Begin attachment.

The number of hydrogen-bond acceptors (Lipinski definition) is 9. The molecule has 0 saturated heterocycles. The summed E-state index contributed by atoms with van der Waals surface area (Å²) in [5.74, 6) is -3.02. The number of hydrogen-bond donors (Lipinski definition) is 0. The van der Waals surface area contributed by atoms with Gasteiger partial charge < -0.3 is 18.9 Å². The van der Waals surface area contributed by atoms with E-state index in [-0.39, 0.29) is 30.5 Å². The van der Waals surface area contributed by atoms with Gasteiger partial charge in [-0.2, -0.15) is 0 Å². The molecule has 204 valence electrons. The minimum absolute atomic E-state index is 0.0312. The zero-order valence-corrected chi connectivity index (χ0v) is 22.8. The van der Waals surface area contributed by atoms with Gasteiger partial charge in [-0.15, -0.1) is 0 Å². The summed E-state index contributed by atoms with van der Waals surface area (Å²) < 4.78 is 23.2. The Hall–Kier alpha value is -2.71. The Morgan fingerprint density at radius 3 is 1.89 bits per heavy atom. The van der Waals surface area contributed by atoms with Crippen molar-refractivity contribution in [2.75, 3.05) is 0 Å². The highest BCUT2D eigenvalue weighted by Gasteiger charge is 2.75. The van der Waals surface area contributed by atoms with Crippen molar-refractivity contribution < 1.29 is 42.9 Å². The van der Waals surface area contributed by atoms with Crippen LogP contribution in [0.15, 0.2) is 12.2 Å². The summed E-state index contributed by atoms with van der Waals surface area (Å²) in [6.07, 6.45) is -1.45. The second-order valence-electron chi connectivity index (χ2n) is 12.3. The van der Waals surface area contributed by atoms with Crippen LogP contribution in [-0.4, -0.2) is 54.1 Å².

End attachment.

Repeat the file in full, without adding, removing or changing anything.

The number of hydrogen-bond acceptors (Lipinski definition) is 9. The molecule has 0 saturated heterocycles. The summed E-state index contributed by atoms with van der Waals surface area (Å²) in [5.74, 6) is -3.02. The number of hydrogen-bond donors (Lipinski definition) is 0. The van der Waals surface area contributed by atoms with Gasteiger partial charge < -0.3 is 18.9 Å². The van der Waals surface area contributed by atoms with E-state index in [-0.39, 0.29) is 30.5 Å². The van der Waals surface area contributed by atoms with Gasteiger partial charge in [-0.2, -0.15) is 0 Å². The molecule has 204 valence electrons. The minimum absolute atomic E-state index is 0.0312. The zero-order valence-corrected chi connectivity index (χ0v) is 22.8. The van der Waals surface area contributed by atoms with Gasteiger partial charge in [-0.15, -0.1) is 0 Å². The summed E-state index contributed by atoms with van der Waals surface area (Å²) < 4.78 is 23.2. The Hall–Kier alpha value is -2.71. The Morgan fingerprint density at radius 3 is 1.89 bits per heavy atom. The van der Waals surface area contributed by atoms with Crippen molar-refractivity contribution in [2.75, 3.05) is 0 Å². The highest BCUT2D eigenvalue weighted by Gasteiger charge is 2.75. The van der Waals surface area contributed by atoms with Crippen molar-refractivity contribution < 1.29 is 42.9 Å². The van der Waals surface area contributed by atoms with Crippen LogP contribution in [0.15, 0.2) is 12.2 Å². The summed E-state index contributed by atoms with van der Waals surface area (Å²) in [6.07, 6.45) is -1.45. The second-order valence-electron chi connectivity index (χ2n) is 12.3. The van der Waals surface area contributed by atoms with Crippen LogP contribution in [-0.4, -0.2) is 54.1 Å².